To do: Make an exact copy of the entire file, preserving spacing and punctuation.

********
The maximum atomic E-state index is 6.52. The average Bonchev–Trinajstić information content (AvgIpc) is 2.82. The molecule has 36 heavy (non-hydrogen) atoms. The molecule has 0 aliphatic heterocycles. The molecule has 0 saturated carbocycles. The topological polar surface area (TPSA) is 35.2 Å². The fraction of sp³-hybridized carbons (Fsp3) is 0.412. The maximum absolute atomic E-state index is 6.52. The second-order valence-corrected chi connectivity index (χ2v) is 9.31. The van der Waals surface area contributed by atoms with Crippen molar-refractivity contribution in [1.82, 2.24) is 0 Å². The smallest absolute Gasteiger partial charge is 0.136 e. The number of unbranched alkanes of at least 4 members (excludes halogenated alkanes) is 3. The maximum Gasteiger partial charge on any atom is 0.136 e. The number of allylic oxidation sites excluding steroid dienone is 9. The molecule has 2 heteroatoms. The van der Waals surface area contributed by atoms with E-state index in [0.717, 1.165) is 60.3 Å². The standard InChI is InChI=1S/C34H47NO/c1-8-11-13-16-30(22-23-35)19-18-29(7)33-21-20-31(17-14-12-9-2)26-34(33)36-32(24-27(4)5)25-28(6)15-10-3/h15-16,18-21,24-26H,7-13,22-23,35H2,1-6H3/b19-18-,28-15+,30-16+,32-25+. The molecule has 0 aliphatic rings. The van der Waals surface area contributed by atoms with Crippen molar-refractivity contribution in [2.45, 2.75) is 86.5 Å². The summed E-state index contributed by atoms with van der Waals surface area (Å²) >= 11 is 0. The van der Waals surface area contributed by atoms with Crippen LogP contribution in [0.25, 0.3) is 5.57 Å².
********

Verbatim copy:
The maximum atomic E-state index is 6.52. The average Bonchev–Trinajstić information content (AvgIpc) is 2.82. The molecule has 36 heavy (non-hydrogen) atoms. The molecule has 0 aliphatic heterocycles. The molecule has 0 saturated carbocycles. The topological polar surface area (TPSA) is 35.2 Å². The fraction of sp³-hybridized carbons (Fsp3) is 0.412. The maximum absolute atomic E-state index is 6.52. The second-order valence-corrected chi connectivity index (χ2v) is 9.31. The van der Waals surface area contributed by atoms with Crippen molar-refractivity contribution in [1.82, 2.24) is 0 Å². The smallest absolute Gasteiger partial charge is 0.136 e. The number of unbranched alkanes of at least 4 members (excludes halogenated alkanes) is 3. The maximum Gasteiger partial charge on any atom is 0.136 e. The number of allylic oxidation sites excluding steroid dienone is 9. The molecule has 2 heteroatoms. The van der Waals surface area contributed by atoms with E-state index in [0.717, 1.165) is 60.3 Å². The standard InChI is InChI=1S/C34H47NO/c1-8-11-13-16-30(22-23-35)19-18-29(7)33-21-20-31(17-14-12-9-2)26-34(33)36-32(24-27(4)5)25-28(6)15-10-3/h15-16,18-21,24-26H,7-13,22-23,35H2,1-6H3/b19-18-,28-15+,30-16+,32-25+. The molecule has 0 aliphatic rings. The van der Waals surface area contributed by atoms with Crippen molar-refractivity contribution in [2.45, 2.75) is 86.5 Å². The summed E-state index contributed by atoms with van der Waals surface area (Å²) >= 11 is 0. The van der Waals surface area contributed by atoms with Crippen LogP contribution in [0.25, 0.3) is 5.57 Å².